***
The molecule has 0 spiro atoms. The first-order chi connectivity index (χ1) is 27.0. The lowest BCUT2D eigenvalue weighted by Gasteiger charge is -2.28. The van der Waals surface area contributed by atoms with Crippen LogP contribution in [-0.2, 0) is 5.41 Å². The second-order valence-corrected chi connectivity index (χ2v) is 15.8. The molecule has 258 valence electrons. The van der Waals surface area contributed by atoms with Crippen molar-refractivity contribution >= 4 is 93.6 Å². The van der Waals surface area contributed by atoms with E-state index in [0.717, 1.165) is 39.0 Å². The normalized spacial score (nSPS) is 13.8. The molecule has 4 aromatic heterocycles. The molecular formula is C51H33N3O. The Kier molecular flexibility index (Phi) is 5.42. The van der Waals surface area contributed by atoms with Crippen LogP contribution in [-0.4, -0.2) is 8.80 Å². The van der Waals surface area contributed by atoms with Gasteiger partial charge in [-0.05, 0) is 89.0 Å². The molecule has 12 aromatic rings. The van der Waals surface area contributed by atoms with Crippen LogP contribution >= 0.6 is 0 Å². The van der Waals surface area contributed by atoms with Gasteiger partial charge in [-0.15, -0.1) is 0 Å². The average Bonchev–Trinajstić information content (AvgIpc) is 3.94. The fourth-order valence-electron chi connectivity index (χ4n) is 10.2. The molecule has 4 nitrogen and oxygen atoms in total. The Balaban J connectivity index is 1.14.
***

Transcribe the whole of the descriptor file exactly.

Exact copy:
The molecule has 0 spiro atoms. The first-order chi connectivity index (χ1) is 27.0. The lowest BCUT2D eigenvalue weighted by Gasteiger charge is -2.28. The van der Waals surface area contributed by atoms with Crippen LogP contribution in [-0.2, 0) is 5.41 Å². The second-order valence-corrected chi connectivity index (χ2v) is 15.8. The molecule has 258 valence electrons. The van der Waals surface area contributed by atoms with Crippen molar-refractivity contribution >= 4 is 93.6 Å². The van der Waals surface area contributed by atoms with E-state index in [0.717, 1.165) is 39.0 Å². The normalized spacial score (nSPS) is 13.8. The molecule has 4 aromatic heterocycles. The molecular formula is C51H33N3O. The Kier molecular flexibility index (Phi) is 5.42. The van der Waals surface area contributed by atoms with Crippen LogP contribution in [-0.4, -0.2) is 8.80 Å². The van der Waals surface area contributed by atoms with Gasteiger partial charge in [-0.05, 0) is 89.0 Å². The molecule has 12 aromatic rings. The van der Waals surface area contributed by atoms with Crippen LogP contribution >= 0.6 is 0 Å². The van der Waals surface area contributed by atoms with Gasteiger partial charge in [-0.15, -0.1) is 0 Å². The average Bonchev–Trinajstić information content (AvgIpc) is 3.94. The fourth-order valence-electron chi connectivity index (χ4n) is 10.2. The molecule has 4 nitrogen and oxygen atoms in total. The Balaban J connectivity index is 1.14.